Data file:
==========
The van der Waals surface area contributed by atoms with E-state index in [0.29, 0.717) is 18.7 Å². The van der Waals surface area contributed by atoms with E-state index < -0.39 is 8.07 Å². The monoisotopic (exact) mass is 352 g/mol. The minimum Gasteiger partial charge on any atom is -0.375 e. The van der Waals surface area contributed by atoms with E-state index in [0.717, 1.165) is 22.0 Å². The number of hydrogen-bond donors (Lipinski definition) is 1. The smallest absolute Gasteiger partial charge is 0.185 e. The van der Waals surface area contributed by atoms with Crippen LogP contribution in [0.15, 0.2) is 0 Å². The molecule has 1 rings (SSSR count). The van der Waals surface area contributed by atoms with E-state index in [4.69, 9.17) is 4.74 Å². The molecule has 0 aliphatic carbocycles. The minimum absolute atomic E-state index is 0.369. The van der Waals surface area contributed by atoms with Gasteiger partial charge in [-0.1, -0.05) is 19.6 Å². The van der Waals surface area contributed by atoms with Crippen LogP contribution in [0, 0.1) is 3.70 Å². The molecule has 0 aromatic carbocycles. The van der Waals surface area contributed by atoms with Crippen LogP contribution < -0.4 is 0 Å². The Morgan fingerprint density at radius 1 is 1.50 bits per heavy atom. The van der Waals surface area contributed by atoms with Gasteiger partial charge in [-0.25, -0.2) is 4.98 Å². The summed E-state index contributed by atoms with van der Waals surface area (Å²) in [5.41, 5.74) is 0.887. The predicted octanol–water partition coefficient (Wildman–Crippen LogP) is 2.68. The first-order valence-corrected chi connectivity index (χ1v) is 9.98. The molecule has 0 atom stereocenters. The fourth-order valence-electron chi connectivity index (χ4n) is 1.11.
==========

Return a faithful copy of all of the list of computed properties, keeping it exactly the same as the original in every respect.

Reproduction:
The van der Waals surface area contributed by atoms with E-state index in [0.29, 0.717) is 18.7 Å². The van der Waals surface area contributed by atoms with E-state index < -0.39 is 8.07 Å². The monoisotopic (exact) mass is 352 g/mol. The minimum Gasteiger partial charge on any atom is -0.375 e. The van der Waals surface area contributed by atoms with E-state index in [0.717, 1.165) is 22.0 Å². The number of hydrogen-bond donors (Lipinski definition) is 1. The smallest absolute Gasteiger partial charge is 0.185 e. The van der Waals surface area contributed by atoms with Crippen LogP contribution in [0.15, 0.2) is 0 Å². The molecule has 1 rings (SSSR count). The van der Waals surface area contributed by atoms with E-state index in [4.69, 9.17) is 4.74 Å². The molecule has 0 aliphatic carbocycles. The minimum absolute atomic E-state index is 0.369. The van der Waals surface area contributed by atoms with Gasteiger partial charge in [-0.1, -0.05) is 19.6 Å². The van der Waals surface area contributed by atoms with Crippen LogP contribution in [0, 0.1) is 3.70 Å². The molecule has 0 aromatic carbocycles. The van der Waals surface area contributed by atoms with Crippen LogP contribution < -0.4 is 0 Å². The Morgan fingerprint density at radius 1 is 1.50 bits per heavy atom. The van der Waals surface area contributed by atoms with Gasteiger partial charge in [-0.25, -0.2) is 4.98 Å². The summed E-state index contributed by atoms with van der Waals surface area (Å²) in [5.41, 5.74) is 0.887. The predicted octanol–water partition coefficient (Wildman–Crippen LogP) is 2.68. The first-order valence-corrected chi connectivity index (χ1v) is 9.98. The molecule has 0 atom stereocenters. The fourth-order valence-electron chi connectivity index (χ4n) is 1.11.